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Ann Rheum Dis. 2015 Jun;74(6):1051-7. doi: 10.1136/annrheumdis-2013-204963. Epub 2014 Feb 18.

Sarilumab for the treatment of ankylosing spondylitis: results of a Phase II, randomised, double-blind, placebo-controlled study (ALIGN).

Author information

  • 1Med. Department 1, Rheumatology, Charité University Medicine Berlin, Berlin, Germany.
  • 2Rheumazentrum Ruhrgebiet, Herne, Germany.
  • 3Division of Rheumatology, Department of Medicine, University of Massachusetts Medical School, Worcester, Massachusetts, USA.
  • 4Research and Development, Sanofi, Bridgewater, New Jersey, USA.
  • 5Translational Medicine, Regeneron Pharmaceuticals, Inc., Tarrytown, New York, USA.
  • 6Division of Rheumatology, Toronto Hospital Western Division, Toronto, Canada.



The ALIGN study (NCT01061723) evaluated the efficacy and safety of sarilumab, the first fully human monoclonal antibody against interleukin-6 receptor-α (IL-6Rα), in patients with ankylosing spondylitis (AS).


Patients with active AS despite conventional treatment were randomised to placebo, or one of five subcutaneous dose regimens of sarilumab (100, 150 or 200 mg every other week, or 100 or 150 mg every week), for 12 weeks. The primary efficacy end point was the percentage of patients achieving the Axial SpondyloArthritis international Society (ASAS) 20 response criteria at week 12. Secondary endpoints included ASAS40 response, ASAS partial remission, AS Disease Activity Score, high-sensitivity C-reactive protein (hs-CRP) value, and safety.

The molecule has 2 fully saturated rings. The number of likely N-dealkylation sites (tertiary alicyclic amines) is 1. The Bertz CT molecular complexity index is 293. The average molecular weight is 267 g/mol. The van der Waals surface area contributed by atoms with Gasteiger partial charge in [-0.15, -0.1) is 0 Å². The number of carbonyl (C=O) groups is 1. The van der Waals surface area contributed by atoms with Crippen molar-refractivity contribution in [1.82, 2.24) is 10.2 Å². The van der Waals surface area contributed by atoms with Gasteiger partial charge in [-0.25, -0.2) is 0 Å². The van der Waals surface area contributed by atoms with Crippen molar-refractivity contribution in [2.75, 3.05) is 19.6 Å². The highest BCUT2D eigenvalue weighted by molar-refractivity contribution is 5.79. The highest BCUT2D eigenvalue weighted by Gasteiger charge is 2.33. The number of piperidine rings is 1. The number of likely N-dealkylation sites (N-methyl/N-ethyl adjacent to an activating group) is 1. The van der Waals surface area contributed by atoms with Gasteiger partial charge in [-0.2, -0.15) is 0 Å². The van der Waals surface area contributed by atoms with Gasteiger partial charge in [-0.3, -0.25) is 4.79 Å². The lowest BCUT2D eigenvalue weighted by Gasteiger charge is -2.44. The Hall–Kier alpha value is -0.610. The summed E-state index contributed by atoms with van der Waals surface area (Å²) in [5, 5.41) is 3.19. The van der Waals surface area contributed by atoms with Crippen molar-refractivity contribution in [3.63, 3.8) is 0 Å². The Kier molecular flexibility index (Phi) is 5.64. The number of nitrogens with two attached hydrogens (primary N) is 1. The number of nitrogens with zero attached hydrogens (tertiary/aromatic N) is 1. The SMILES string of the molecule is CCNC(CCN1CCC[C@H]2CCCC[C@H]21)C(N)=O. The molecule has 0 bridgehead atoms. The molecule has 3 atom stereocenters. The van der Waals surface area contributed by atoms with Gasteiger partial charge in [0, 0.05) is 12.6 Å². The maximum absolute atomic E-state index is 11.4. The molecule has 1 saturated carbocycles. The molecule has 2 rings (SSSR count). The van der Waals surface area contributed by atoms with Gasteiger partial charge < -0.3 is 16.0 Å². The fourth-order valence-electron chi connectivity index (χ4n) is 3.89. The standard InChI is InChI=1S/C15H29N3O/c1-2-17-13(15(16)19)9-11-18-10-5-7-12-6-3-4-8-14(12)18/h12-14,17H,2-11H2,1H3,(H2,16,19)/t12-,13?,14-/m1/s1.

Baseline demographic and disease characteristics of the 301 patients enrolled were similar across treatment groups. At week 12, there was no statistically significant difference in ASAS20 response rate between placebo (ASAS20 = 24.0%) and any sarilumab dose group. A significantly greater reduction in hs-CRP value was achieved with the higher sarilumab doses versus placebo. No other statistically significant differences were evident for secondary efficacy endpoints. The most common treatment-emergent adverse events reported for sarilumab included infections (non-serious), neutropenia, and increase in alanine aminotransferase. No cases of tuberculosis, opportunistic, or fungal infections, or bowel perforations were reported. Seven patients experienced a treatment-emergent serious adverse event (all in sarilumab treatment groups). No deaths occurred.


The ALIGN study shows that IL-6Rα blockade with sarilumab was not an effective treatment for AS. Sarilumab was generally well tolerated with a manageable safety profile.

Published by the BMJ Publishing Group Limited. For permission to use (where not already granted under a licence) please go to


Ankylosing Spondylitis; Autoimmune Diseases; Cytokines; DMARDs (biologic); Inflammation

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